Game Campaigns. Do they End with a bang or do they end with a whimper?

So I needed to take a small break from my 2000 word blog posts, so I thought I would write some quick thoughts on campaign endings.

As a GM it’s important that a campaign, or extended adventure series end satisfactorily. From a design standpoint, some of that can be charted through a multiple act structure, but the open ended nature of gaming (and RM dice!) means that things can go astray. It can be frustrating to have the final act end with the players feeling dissatisfied, the conclusion anti-climactic or the challenge easily met.

On the other hand, it would also be too easy to manipulate dice, events and other factors to force a cinematic ending to a long game session or campaign. Acting completely neutral means that hours of hard work managing a well designed narrative could “end with a whimper”. Uhh…”So that’s it?” the players ask. That can feel very deflating for the GM.

I’ve had both in my years of gaming–some incredible finales and some now real duds. Now, spending much of time writing game hooks, modules and adventures I’m exploring the mechanics behind these conclusions. This has become critical in my “Legends of Shadow World” tourney module. At 50th lvl things better be pretty epic!!!!

  • If at 50th, death has no real meaning due to lifegiving, is their any tension in combat?
  • If a great crit roll can kill the most powerful of entities, then a lengthy combat could last mere seconds, robbing it of impact.
  • What reward provides the payoff to players? There are no new spells, probably not any artifacts they haven’t obtained and not much upside to another level up is there a real payoff?

But looking at those above, I can’t help but think they are not unlike the same questions for lower level characters.

  • “The end” provides a out of game break that can hand wave away any severe injuries. There are no “next room” or “next level” to survive with wounds. So many lower level final acts lose some of that tension as well.
  • Crits are always the wild ace in the RM game.
  • What is a commensurate reward for any level?

The mere fact that it’s the “end” creates new problems the GM has to anticipate. What has been your experience? Is just finishing reward enough?

Here are a few blog articles (of varying usefulness) on the subject. HERE and HERE



6 Replies to “Game Campaigns. Do they End with a bang or do they end with a whimper?”

  1. Lifegiving is no guarantee of survival. A TPK will take out the cleric along with everybody else. At 50th level I think it [TPK] would have to be an extremely unlucky result or the actual intention of the GM to end on a Butch Cassidy and the Sundance Kid style ending.

    We normally play to what would equate to high teens in level, no one has ever got to 50th and my personal highest level character was 33rd.

    These days I tend to plan a campaign to run like a season of a TV series. It has a beginning, middle and an ideal end. After that ‘end’ I always have the option to bring the same characters back for a second or subsequent season.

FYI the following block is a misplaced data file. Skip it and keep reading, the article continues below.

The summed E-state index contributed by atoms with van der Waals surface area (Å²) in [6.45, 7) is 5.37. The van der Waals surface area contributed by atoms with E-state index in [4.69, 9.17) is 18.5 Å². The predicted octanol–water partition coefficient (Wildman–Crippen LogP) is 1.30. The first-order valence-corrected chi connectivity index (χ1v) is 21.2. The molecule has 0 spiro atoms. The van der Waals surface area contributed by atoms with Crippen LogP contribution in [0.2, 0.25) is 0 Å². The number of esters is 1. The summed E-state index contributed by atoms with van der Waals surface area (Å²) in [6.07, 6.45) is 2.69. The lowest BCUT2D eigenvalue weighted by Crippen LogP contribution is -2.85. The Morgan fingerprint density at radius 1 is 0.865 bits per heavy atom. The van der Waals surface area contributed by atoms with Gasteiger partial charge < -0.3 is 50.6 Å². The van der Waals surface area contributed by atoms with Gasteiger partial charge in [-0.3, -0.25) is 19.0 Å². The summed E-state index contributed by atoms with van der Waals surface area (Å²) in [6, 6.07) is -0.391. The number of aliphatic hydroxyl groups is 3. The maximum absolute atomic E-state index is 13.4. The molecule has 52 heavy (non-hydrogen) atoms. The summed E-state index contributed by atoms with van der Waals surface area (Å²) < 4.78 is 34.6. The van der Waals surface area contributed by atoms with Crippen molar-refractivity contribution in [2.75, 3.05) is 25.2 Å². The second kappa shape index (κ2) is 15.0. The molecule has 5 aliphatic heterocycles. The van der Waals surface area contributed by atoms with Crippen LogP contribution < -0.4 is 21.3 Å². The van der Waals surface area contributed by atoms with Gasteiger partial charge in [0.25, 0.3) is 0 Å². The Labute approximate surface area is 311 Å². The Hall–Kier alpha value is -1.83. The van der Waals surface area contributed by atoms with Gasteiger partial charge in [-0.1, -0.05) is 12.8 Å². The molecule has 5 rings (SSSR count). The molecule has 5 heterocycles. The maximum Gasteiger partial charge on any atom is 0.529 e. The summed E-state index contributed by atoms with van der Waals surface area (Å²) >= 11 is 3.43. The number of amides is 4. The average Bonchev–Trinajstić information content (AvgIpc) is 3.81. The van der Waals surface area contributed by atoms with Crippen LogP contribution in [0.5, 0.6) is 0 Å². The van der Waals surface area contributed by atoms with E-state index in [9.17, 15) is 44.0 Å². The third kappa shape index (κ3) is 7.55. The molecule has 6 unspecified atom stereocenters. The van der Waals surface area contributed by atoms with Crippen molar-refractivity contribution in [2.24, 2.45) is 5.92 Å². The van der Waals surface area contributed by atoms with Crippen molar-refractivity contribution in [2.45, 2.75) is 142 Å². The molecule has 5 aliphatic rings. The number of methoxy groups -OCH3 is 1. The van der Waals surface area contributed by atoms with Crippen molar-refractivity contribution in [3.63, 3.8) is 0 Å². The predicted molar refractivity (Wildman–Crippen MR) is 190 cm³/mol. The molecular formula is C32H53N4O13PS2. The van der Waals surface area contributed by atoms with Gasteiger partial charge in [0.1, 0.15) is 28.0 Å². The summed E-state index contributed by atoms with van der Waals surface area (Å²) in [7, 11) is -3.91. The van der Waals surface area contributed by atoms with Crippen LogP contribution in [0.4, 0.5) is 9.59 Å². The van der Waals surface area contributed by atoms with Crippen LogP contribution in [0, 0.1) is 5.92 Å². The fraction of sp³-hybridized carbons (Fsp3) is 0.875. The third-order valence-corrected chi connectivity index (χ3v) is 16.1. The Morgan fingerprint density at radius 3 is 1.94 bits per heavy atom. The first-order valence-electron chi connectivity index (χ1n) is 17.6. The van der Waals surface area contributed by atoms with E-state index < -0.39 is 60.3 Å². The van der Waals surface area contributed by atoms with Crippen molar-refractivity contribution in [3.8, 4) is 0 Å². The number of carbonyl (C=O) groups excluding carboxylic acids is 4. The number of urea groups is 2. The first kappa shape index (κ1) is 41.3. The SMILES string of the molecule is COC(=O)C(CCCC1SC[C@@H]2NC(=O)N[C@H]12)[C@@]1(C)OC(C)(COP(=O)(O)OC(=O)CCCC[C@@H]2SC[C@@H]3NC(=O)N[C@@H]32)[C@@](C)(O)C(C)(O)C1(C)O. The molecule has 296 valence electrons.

Players then get to create new characters but know that their beloved characters are not dead or binned, they can come back and be played again.

    As a GM you can bring back a favoured villain, roll the calendar on a year and restart.

    One campaign that is intended to play on until it dies of natural causes is probably more likely to suffer all kinds of problems list one of the most influential players moving away, or real life making playing regularly really difficult. These can steal the impetus from a campaign and brings a whimpering death to a game.

    In the last Shadow World game I played in I talked to the GM and intentionally killed my PC because I didn’t want to play him any more. We worked together and arranged his death and how to introduce a new PC to the group. If the GM had refused then I don’t know how long the campaign would have carried on as I was the most regularly attending player and my character was one of the main drivers of the PC party.

  2. I suppose that’s an advantage of Paizo’s adventure paths – they have a definite start and a definite conclusion, even though there may be suggestions for expanding on it afterwards.

  3. My campaigns are like Peter’s. They build to a final encounter with what Joss Wheedon called a Big Bad Evil Guy (BBEG).

    Rolemaster does have criticals as its wild card. And yes, there have been cases where someone drops the BBEG from a lucky critical relatively early (it happened when I did a RM conversion of the original Ravenloft: the party Paladin got a lucky crit and just dropped him). But that is the fun of Rolemaster: you never know what is going to happen. Instead of trying to think of a cheesy way to give him a second life, I allowed the Paladin to feel like a bad ass, and the party to realize that nothing is set in stone: the chips fall where they may, whether that means they drop the BBEG in round 3 or they get their heads bitten off by him in round 2.